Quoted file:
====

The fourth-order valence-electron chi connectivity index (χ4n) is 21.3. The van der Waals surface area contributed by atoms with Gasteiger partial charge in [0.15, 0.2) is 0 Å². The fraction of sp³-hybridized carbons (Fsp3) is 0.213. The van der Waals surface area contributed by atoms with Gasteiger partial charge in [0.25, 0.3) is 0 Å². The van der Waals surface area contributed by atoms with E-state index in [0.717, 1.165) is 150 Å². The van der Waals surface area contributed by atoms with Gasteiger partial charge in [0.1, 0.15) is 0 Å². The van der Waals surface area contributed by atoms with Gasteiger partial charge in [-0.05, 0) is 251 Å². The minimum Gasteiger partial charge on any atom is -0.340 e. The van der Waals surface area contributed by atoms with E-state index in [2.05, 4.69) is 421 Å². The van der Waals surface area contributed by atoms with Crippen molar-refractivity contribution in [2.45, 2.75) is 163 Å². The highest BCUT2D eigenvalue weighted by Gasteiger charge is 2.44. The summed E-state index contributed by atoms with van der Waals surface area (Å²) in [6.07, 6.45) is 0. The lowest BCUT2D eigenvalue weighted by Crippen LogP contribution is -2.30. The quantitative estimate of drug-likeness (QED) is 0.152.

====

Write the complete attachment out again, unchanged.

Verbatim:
The fourth-order valence-electron chi connectivity index (χ4n) is 21.3. The van der Waals surface area contributed by atoms with Gasteiger partial charge in [0.15, 0.2) is 0 Å². The fraction of sp³-hybridized carbons (Fsp3) is 0.213. The van der Waals surface area contributed by atoms with Gasteiger partial charge in [0.25, 0.3) is 0 Å². The van der Waals surface area contributed by atoms with E-state index in [0.717, 1.165) is 150 Å². The van der Waals surface area contributed by atoms with Gasteiger partial charge in [0.1, 0.15) is 0 Å². The van der Waals surface area contributed by atoms with Gasteiger partial charge in [-0.05, 0) is 251 Å². The minimum Gasteiger partial charge on any atom is -0.340 e. The van der Waals surface area contributed by atoms with E-state index in [2.05, 4.69) is 421 Å². The van der Waals surface area contributed by atoms with Crippen molar-refractivity contribution in [2.45, 2.75) is 163 Å². The highest BCUT2D eigenvalue weighted by Gasteiger charge is 2.44. The summed E-state index contributed by atoms with van der Waals surface area (Å²) in [6.07, 6.45) is 0. The lowest BCUT2D eigenvalue weighted by Crippen LogP contribution is -2.30. The quantitative estimate of drug-likeness (QED) is 0.152.